ICMR Current Affairs - 2020

Anti-Leprosy Drug Trials started by CSIR against COVID-19

The Council of Scientific and Industrial Research has started the trials of anti-leprosy drug trials against COVID-19. The drug trial is to be conducted with the help of Mycobacterium MW.

Highlights

The Mycobacterium MW is a heat killed bacteria. It is to be tried on different COVID-19 patients. The drug trial was approved by the Drug Controller General of India. One particular strain of bacteria called the Mycobacterium MW is to be tried on several COVID-19 patients. The drug has already proved its effectivity against leprosy.

The CSIR is also trying phytopharmaceuticals

Phytopharmaceuticals

The Phytopharmaceuticals are herbal medicines. They contain one or more plant products as Active Ingredients. Phytopharmaceuticals are preferred to synthetic drugs as their benefit-risk ratios are higher.

What is Mycobacterium MW?

Mycobacterium MW is a strain of mycobacterium. It is a non-pathogenic, non-specific immune potentiating, rapidly growing atypical mycobacterium. This strain of bacteria shares a common T and B cell determinants with Mycobacterium tuberculosis and Mycobacterium leprae.

The heat killed bacteria induces T-cell responses. This induces the responses of the cells against tumor cells as well.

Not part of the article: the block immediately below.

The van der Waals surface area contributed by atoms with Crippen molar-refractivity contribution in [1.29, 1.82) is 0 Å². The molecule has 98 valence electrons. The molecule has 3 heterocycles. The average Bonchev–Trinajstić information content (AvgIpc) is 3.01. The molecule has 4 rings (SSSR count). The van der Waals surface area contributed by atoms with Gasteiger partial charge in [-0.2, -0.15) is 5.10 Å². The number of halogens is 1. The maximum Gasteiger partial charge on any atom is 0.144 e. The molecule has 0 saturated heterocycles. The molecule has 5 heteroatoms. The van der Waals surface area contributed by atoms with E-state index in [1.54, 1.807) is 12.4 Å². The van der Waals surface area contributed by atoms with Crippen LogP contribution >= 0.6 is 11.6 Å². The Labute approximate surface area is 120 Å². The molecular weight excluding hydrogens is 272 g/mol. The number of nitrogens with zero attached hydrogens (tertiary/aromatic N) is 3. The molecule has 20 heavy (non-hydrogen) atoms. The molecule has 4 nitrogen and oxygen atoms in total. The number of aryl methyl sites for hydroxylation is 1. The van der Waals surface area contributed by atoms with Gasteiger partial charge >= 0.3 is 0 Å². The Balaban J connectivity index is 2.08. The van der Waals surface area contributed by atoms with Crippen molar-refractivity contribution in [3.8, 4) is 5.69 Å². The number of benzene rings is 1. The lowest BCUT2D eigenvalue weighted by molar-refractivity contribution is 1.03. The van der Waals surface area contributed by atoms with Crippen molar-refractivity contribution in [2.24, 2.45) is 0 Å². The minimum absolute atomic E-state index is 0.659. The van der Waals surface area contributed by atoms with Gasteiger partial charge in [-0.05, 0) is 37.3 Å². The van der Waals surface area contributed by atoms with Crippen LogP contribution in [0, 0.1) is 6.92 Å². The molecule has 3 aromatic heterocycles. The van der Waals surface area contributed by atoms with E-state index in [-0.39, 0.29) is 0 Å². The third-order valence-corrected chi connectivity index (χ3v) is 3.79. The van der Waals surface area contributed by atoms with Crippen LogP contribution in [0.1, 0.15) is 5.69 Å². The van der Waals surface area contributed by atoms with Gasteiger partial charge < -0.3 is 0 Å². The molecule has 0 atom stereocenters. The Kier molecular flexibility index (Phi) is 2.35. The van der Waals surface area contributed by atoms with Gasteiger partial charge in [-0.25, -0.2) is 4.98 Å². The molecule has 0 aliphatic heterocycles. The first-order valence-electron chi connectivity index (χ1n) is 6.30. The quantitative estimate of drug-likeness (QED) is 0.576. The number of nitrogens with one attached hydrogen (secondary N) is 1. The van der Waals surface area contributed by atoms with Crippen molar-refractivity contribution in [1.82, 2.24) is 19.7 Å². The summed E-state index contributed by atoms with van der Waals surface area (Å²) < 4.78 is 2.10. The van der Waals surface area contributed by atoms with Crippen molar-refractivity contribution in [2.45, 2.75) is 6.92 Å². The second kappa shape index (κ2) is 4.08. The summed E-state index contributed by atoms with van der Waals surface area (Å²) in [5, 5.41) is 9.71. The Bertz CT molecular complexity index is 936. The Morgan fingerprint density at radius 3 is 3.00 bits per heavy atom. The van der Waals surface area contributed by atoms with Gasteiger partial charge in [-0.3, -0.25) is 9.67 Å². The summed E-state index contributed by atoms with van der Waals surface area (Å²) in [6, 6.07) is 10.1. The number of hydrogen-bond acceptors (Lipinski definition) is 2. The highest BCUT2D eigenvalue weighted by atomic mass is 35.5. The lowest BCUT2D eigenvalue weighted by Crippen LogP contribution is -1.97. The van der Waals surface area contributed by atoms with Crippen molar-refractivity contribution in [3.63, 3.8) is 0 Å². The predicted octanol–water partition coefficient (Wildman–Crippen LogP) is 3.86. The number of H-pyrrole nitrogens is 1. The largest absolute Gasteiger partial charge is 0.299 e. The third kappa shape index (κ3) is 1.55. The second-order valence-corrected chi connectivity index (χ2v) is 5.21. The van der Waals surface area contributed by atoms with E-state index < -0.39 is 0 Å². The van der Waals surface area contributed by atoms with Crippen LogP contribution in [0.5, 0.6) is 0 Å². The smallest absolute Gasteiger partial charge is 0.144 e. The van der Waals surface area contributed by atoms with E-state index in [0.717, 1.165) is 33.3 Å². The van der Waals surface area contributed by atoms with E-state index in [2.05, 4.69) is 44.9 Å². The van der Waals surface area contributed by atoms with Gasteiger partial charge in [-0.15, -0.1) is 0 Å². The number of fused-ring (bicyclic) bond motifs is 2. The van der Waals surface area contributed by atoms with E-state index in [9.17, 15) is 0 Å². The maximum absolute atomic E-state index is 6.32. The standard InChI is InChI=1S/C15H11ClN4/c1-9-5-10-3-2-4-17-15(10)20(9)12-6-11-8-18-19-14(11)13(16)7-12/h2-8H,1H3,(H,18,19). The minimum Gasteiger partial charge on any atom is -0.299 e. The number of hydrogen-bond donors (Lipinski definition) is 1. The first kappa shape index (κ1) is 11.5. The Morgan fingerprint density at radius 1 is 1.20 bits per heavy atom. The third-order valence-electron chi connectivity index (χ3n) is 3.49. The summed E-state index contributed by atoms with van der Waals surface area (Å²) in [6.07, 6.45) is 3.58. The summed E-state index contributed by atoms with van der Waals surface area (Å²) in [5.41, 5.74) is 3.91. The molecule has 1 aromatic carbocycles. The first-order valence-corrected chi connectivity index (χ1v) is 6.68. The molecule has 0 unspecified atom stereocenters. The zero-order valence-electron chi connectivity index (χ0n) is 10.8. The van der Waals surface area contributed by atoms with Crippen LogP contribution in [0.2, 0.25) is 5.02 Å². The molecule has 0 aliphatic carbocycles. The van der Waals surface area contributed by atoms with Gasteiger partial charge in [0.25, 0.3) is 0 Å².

About the Trial

Along with CSIR Gujarat based pharma-giant Cadila Pharmaceuticals will also join the Mycobacterium trial. The hospitals that are to participate in the trial includes AIIMS Delhi, AIIMS Chandigarh and AIIMS Bhopal.

Lucknow Medical Hospital first in the country to launch Plasma Treatment Therapy

On April 27, 2020, the King George Medical University in Uttar Pradesh became the first government hospital to launch plasma therapy to treat COVID-19. The first dose of plasma therapy was given to a 58-year old patient.

Highlights

The Drug Controller General of India (DGCI) recently cleared the proposal of plasma therapy that was submitted by ICMR. The DGCI nodded to use plasma from recovered COVID-19 patients.

What is the process?

The patients recovered from COVID-19 generate IGM and IGG antibodies against the virus. These antibodies are assessed from the samples of the donors through rapid tests. The plasma collected from the volunteering donors are then transfused into patients that are critically sick due to the virus.

The DGCI has passed an order that not more than 1000 ml of plasma can be collected from a donor in one month.

Current Scenario

The states and union territories such as Delhi, Maharashtra, Uttar Pradesh have begun to use plasma therapy treatment. However, King George Medical University is the first to use the treatment in government hospital.

History of the therapy in India

In India, the plasma therapy had been used to treat diseases such as mumps, measles, polio and flu. The treatment was used before vaccines were available. Plasma therapy was used to heal 1703 patients of Spanish flu in 1918.